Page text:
“How can I possibly tell you what the product is going to look like until I have developed some/most of it.” “I don’t know how to design it or what it is going to do before I code it.” “Doing a Requirements Specification is a waste of time because it will change anyway.” “I hate doing them so I am not going to do it.”
Do any of these statements sound familiar to you? Have you even found yourself saying them too?
Whatever you might think, there are two main truisms about software. One, software is just a language. It is not a mysterious magic wand that mere mortals are not worthy of waving. While it might be a fancy language, it is still exists because unfortunately (or maybe fortunately) machines still need to have a human tell them what to do. Humans speak in words. So it should not matter if you say the words, “if I press the button on Y screen the “X” screen shall open,” or you write: if y.button.press = true; myapp.xscreen.launch.”
Two, software is a really just a machine that solves a problem. Once you identify what the problems you need to solve are then you can start to define how to solve them.
So why is it so hard to tell me how the software is going to look like when you are done? If you think of it as telling me what the software will do it becomes easier to envision what you will have when you are done. Then you can assign buttons and text edit boxes and drop downs when you know what you need to make happen.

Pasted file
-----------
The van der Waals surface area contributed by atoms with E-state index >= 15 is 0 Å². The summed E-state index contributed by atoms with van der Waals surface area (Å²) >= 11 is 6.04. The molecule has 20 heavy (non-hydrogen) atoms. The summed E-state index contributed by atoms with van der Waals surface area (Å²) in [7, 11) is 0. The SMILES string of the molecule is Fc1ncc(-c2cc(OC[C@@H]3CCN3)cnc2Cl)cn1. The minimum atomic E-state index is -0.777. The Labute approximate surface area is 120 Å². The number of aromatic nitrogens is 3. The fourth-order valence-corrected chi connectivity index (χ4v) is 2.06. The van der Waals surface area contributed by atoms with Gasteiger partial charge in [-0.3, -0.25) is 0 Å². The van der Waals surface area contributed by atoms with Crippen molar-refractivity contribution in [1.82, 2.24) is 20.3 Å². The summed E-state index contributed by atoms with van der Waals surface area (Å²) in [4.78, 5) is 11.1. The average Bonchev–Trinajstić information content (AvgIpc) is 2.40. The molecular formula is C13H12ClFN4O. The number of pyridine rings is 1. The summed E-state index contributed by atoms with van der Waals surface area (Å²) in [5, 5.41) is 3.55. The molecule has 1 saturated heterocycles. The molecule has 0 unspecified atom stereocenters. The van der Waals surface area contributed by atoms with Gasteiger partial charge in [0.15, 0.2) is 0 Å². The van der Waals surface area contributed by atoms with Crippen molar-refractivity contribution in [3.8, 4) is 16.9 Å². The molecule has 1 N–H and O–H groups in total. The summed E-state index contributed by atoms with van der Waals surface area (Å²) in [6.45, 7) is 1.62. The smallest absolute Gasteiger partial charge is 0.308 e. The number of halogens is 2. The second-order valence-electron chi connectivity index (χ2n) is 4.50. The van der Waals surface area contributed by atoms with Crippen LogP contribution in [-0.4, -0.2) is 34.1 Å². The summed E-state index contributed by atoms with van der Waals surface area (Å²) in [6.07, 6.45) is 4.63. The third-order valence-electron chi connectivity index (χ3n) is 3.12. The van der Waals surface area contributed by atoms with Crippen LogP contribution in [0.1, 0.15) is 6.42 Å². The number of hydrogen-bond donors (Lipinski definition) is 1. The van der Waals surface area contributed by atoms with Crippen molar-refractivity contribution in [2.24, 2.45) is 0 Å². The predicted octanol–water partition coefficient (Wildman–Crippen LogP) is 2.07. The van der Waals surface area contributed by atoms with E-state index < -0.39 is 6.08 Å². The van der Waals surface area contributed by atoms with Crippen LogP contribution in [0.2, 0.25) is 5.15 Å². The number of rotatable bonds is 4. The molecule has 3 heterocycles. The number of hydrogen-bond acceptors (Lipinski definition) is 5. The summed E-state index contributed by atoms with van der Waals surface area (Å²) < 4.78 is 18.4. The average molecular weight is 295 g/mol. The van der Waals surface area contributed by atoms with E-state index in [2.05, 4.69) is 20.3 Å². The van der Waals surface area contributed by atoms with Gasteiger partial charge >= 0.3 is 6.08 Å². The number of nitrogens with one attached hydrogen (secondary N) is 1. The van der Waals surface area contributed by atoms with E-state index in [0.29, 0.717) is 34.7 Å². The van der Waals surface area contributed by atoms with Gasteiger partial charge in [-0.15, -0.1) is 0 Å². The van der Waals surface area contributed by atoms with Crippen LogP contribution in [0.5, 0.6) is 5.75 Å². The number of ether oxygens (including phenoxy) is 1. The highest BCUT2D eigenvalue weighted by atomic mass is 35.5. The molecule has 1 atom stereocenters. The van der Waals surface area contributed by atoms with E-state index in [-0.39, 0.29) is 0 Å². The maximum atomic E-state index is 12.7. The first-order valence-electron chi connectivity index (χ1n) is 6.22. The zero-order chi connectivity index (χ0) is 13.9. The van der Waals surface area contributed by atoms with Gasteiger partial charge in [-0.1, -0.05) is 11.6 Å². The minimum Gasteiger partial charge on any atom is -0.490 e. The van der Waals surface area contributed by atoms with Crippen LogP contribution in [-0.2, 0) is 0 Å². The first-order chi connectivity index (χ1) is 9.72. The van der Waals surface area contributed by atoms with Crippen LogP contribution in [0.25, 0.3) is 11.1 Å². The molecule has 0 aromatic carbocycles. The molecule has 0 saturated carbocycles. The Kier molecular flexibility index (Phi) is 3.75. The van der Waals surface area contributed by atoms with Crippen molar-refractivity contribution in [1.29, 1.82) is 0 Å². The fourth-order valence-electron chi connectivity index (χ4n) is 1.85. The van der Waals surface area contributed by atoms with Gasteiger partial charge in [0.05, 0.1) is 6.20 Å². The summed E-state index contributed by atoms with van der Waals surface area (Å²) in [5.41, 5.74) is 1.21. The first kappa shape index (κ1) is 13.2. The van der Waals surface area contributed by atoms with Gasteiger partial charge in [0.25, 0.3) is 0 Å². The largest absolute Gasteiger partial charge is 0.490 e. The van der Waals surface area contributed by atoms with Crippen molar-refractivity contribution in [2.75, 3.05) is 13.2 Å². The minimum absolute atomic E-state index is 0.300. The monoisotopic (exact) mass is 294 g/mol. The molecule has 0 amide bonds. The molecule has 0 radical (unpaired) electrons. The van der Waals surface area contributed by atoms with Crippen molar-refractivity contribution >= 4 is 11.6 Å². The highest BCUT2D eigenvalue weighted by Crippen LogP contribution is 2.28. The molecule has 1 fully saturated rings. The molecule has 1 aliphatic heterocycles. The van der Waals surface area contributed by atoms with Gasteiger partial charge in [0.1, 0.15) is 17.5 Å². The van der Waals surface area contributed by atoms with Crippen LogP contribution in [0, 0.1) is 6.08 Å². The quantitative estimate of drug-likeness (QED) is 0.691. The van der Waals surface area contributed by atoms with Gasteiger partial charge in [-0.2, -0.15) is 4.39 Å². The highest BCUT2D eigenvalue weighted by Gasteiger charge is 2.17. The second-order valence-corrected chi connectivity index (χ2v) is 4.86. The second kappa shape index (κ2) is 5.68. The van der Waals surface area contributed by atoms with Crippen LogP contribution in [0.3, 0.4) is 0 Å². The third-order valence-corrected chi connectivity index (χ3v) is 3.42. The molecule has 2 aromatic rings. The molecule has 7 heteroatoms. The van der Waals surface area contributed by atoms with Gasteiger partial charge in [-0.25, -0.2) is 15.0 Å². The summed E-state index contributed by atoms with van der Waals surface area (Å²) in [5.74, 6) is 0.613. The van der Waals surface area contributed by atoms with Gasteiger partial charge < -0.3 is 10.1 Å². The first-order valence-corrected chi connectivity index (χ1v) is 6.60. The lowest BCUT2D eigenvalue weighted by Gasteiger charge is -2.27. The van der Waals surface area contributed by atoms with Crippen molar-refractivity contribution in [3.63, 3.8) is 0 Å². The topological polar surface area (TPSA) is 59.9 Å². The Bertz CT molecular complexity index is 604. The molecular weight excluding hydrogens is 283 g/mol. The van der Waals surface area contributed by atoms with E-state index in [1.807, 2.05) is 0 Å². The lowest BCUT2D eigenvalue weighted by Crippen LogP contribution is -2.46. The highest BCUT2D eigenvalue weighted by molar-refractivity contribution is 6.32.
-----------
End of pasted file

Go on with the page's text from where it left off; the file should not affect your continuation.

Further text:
How do you decide what the software should do without making some screens. The best way to do this is to ask yourself what problems and how many of them do you need to solve. More importantly what are the major important problems you are spending your money on to develop this software that you want to get solved?
What I do is put a series of horizontal rectangular boxes up on a white board. In each box I put the major problems that need to be solved. Those tend to be the major TABs in the application if it has a GUI. And if it is lower level software, those are the major subsystems.
Once you have defined those major blocks you can now go on to divide them even further into lower layer dialogs or lower level subsystems. From there you will be able to define the screen widgets or other actions that will accomplish what yoiu are trying to do.
Now with your completed hierarchical picture you have a much better idea of what your software is going to do. What is more important, you will also be able to share that information with other important stake holders in your project.